The time for entrepreneurship in Africa is now.
The Cape Times reported that this was the sentiment agreed upon by panelists taking part in a World Economic Forum on Africa (WEF-Africa) community conversation on 3 June at the Cape Town International Convention Centre.
President Jacob Zuma also emphasized the importance for African countries to include young people into the economy and empower them to take on leadership roles. Estimates are that 18-million jobs will need to be created on the continent each year in order to absorb young people who wish to enter the labour market.
Several other delegates underscored the importance of entrepreneurship at the WEF conference this past week, targeting remarks at the mainly global audience gathered in Cape Town.
Members from Ineng’s Entrepreneurs in Public Policy program were present at the Global Shaper component of this year’s forum on Africa, having focused extensively on connecting the role of entrepreneurs to creating the economic growth South Africa needs.
Several recommendations on how to enable entrepreneurs have been tabled as a result of workshops on the ground, informed by the latest policy research:
Entrepreneurs in Public Policy Recommendations:
Recommendations to ease the Cost of Compliance:
- Customized Fees for companies are dependent on the size of the firm when it comes to licensing requirements (regulations).
- Decentralization of regulatory compliance functions to local authorities must be pursued (compliance). Local government remains closest to the people and municipalities must compete – like entrepreneurs – for the best service in facilitating regulatory compliance without red tape.
- African entrepreneurs should critically consider proposals from abroad that propose businesses perform extra activities over and beyond their core functions, particularly during their crucial phase of early growth (policy definition of business)
Recommendations on Immigration and Visa Policies
- South Africa should adopt electronic visas (e-visas), allowing applications online for visas as opposed to in-person interviews at consulates abroad, which can be difficult to get to – proving a disincentive for tourists. E-visas also cut down turn-around processing times and have proved very effective, and more secure, in similar markets like Turkey.
- Private companies should be allowed to assist investors with business and corporate visas that do not require biometric validation. By doing so, entrepreneurs will continue to source private investors and group tour bookings to help facilitate both foreign direct investment and tourism.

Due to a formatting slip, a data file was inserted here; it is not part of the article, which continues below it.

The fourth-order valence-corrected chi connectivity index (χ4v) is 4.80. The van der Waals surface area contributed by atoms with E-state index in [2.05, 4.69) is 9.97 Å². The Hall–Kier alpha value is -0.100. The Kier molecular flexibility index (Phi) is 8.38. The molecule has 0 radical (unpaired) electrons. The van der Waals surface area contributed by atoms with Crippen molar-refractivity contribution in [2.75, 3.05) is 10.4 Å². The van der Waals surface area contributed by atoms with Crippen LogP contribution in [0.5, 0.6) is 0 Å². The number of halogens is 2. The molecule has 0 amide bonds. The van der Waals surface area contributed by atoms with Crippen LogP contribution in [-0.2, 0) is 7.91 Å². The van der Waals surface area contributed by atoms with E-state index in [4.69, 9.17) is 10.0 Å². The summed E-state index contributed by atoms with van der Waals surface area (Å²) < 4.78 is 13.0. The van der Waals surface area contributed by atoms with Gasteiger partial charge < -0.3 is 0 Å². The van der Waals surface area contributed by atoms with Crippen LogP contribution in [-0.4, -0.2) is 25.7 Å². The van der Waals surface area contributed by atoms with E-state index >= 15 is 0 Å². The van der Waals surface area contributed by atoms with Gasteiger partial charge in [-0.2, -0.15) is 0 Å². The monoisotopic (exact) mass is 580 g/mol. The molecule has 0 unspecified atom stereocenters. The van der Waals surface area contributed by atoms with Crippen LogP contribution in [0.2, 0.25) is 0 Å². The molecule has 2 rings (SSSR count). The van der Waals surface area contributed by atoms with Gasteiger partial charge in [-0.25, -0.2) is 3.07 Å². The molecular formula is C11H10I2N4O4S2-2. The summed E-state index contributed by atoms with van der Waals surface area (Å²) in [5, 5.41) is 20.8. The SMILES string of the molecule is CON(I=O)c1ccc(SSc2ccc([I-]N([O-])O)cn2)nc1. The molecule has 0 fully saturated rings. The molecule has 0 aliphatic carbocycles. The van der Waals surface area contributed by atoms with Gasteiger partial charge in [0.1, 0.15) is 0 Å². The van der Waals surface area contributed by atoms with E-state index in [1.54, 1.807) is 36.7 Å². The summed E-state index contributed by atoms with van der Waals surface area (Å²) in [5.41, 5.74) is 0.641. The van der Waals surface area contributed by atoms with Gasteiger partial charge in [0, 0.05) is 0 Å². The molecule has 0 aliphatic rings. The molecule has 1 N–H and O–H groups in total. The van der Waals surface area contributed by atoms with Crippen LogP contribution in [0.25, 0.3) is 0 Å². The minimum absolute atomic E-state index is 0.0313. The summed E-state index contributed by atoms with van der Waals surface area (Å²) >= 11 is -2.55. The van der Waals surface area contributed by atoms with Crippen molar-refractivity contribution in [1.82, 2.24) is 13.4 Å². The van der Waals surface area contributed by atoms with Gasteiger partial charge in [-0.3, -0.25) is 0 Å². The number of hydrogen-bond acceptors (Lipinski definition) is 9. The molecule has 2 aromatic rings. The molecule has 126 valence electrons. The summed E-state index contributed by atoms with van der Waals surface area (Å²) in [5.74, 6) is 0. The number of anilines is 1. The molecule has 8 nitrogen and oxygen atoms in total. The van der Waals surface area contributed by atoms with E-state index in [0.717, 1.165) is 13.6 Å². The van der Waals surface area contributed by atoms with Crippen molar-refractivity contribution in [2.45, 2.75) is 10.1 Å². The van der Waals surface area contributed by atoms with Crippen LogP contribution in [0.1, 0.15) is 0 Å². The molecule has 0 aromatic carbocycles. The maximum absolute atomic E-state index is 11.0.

- National Tourism Minister Derek Hanekom’s studies into e-visas should be supported. Recommendations to Home Affairs from the Department of Tourism for the use of e-visas should be seriously considered
Recommendations to create One-Stop Shops
- The establishment of one-stop shops for SME support (enterprise development).
- As the next step, the establishment of one-stop shops for all compliance matters and not simply SME support (regulatory compliance)
Recommendations to increase Consumer Choice:
- Enable consumer choice for the poor through enabling entrepreneurs to start new companies in areas where government is seen as the main service provider (regulatory reform).
- Guarantee consumers the option of greater choice. Those reliant on government deserve the same choices as private healthcare users through a competitive economy driven by entrepreneurs.
Recommendations for Global Investment and Expansion:
- Focus free trade efforts on the ability of small businesses to access other African markets (market access).
- End currency controls that make acquiring investment from abroad difficult or nearly impossible for entrepreneurs (regulatory reform).
- For incoming investors, explore e-visa applications online to the experience of a potential investor of business partner visiting South Africa.
Recommendations to help Entrepreneurs acquire Assets:
- Government must pursue the rationalization of superfluous public facilities for acquisition by entrepreneurs (asset ownership). This reduces costs of rent and buying land in areas especially where few private commercial sites are available – notably townships.
- Failing state assets should be sold on the open market to entrepreneurs and allocate the sale of proceeds to the poor via direct transfers or share ownership (asset ownership).